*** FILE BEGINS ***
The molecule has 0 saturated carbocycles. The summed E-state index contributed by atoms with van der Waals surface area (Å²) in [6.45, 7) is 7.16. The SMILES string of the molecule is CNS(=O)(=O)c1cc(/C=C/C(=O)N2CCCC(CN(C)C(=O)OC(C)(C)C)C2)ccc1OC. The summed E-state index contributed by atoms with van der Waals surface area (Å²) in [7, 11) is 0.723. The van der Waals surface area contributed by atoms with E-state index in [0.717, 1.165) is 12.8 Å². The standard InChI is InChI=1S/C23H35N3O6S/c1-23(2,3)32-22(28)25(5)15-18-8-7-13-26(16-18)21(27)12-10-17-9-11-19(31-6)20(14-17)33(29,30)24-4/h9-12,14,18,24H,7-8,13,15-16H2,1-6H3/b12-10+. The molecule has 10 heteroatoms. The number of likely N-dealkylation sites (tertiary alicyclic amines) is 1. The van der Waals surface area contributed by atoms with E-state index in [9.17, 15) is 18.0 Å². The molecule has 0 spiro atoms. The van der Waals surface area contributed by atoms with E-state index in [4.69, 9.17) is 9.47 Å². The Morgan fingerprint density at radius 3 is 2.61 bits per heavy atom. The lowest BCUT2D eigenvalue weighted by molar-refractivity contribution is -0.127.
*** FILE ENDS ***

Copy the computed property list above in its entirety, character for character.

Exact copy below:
The molecule has 0 saturated carbocycles. The summed E-state index contributed by atoms with van der Waals surface area (Å²) in [6.45, 7) is 7.16. The SMILES string of the molecule is CNS(=O)(=O)c1cc(/C=C/C(=O)N2CCCC(CN(C)C(=O)OC(C)(C)C)C2)ccc1OC. The summed E-state index contributed by atoms with van der Waals surface area (Å²) in [7, 11) is 0.723. The van der Waals surface area contributed by atoms with E-state index in [0.717, 1.165) is 12.8 Å². The standard InChI is InChI=1S/C23H35N3O6S/c1-23(2,3)32-22(28)25(5)15-18-8-7-13-26(16-18)21(27)12-10-17-9-11-19(31-6)20(14-17)33(29,30)24-4/h9-12,14,18,24H,7-8,13,15-16H2,1-6H3/b12-10+. The molecule has 10 heteroatoms. The number of likely N-dealkylation sites (tertiary alicyclic amines) is 1. The van der Waals surface area contributed by atoms with E-state index in [9.17, 15) is 18.0 Å². The molecule has 0 spiro atoms. The van der Waals surface area contributed by atoms with E-state index in [4.69, 9.17) is 9.47 Å². The Morgan fingerprint density at radius 3 is 2.61 bits per heavy atom. The lowest BCUT2D eigenvalue weighted by molar-refractivity contribution is -0.127.